Louie Gasper is a former foster youth and currently in extended foster care. He currently rents a house with two roommates in Olympia, Washington and attends The Evergreen State College. He also currently works two jobs one as an Office Manager and Non-Profit Coordinator at a radio station and he also serves as the Olympia Chapter Leader. He has been in foster care about seven years and has been to ten placements (both foster homes and group homes) in that time. He has had the opportunity to advocate for foster youth in many different ways since 2011. In 2011, he was living in a group home in California and would frequently go “AWOL” from the home to go to a foster youth hub. There was a group of people that would meet right across from where he would sit. They would always have KFC or pizza, and that’s already tasty, but when you live in a group home and you know that Hank cooks tuna casserole on Friday nights, that’s motivation. So he went over there and they told me all about what foster youth advocacy was and about California Youth Connection (CYC). From then on he would sporadically go to meetings, each time listening more than the last.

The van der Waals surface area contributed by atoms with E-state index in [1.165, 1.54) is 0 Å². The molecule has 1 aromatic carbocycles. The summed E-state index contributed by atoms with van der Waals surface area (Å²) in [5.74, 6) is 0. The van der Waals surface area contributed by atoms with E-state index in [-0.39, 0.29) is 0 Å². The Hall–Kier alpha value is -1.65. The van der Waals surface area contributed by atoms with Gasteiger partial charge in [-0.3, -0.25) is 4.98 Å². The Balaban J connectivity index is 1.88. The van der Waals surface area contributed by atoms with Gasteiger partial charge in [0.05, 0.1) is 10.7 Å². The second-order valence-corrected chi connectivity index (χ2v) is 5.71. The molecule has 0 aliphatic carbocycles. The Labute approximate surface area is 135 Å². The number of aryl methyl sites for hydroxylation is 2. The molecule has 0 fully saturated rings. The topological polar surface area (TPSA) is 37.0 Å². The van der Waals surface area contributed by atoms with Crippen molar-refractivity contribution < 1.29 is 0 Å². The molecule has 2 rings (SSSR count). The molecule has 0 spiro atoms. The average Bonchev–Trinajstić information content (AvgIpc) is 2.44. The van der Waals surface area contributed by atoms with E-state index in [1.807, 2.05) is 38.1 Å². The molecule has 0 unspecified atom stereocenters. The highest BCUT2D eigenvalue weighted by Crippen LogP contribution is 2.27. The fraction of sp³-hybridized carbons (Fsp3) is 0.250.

On the weekend of his thirteenth birthday, he got to attend his first conference with CYC while he was living in a group home. That conference taught him a lot of things. But most importantly it taught him that he had a voice, and he was not alone in his experiences or his burning passion to advocate based off of those experiences. From that point, he made the decision that a lot of us make — to dedicate our lives to bettering the foster care system. Although he didn’t know what he would do exactly, he knew he would do it. Flash forward a few years and he became the first Chairman of Policy for CYC, working first-hand to eradicate group homes statewide and battling the doctors that over-medicate our foster youth.
He has also had the amazing experience to work on foster care reform on a national and international level working with California Youth Connection, The Mockingbird Society, Fosterclub, National Foster Youth Institute, and now the International Foster Care Alliance. It has opened his eyes to hear such powerful foster youth advocates from all around both in and out of the states and it is what keeps him so motivated to do this work. He is so refreshed to know that whether he's fifty miles away from home or five thousand, there are people just as dedicated to making foster care a better place. When he is not working on foster care issues you can catch him playing basketball or volleyball, writing and producing hip hop music, and traveling all around.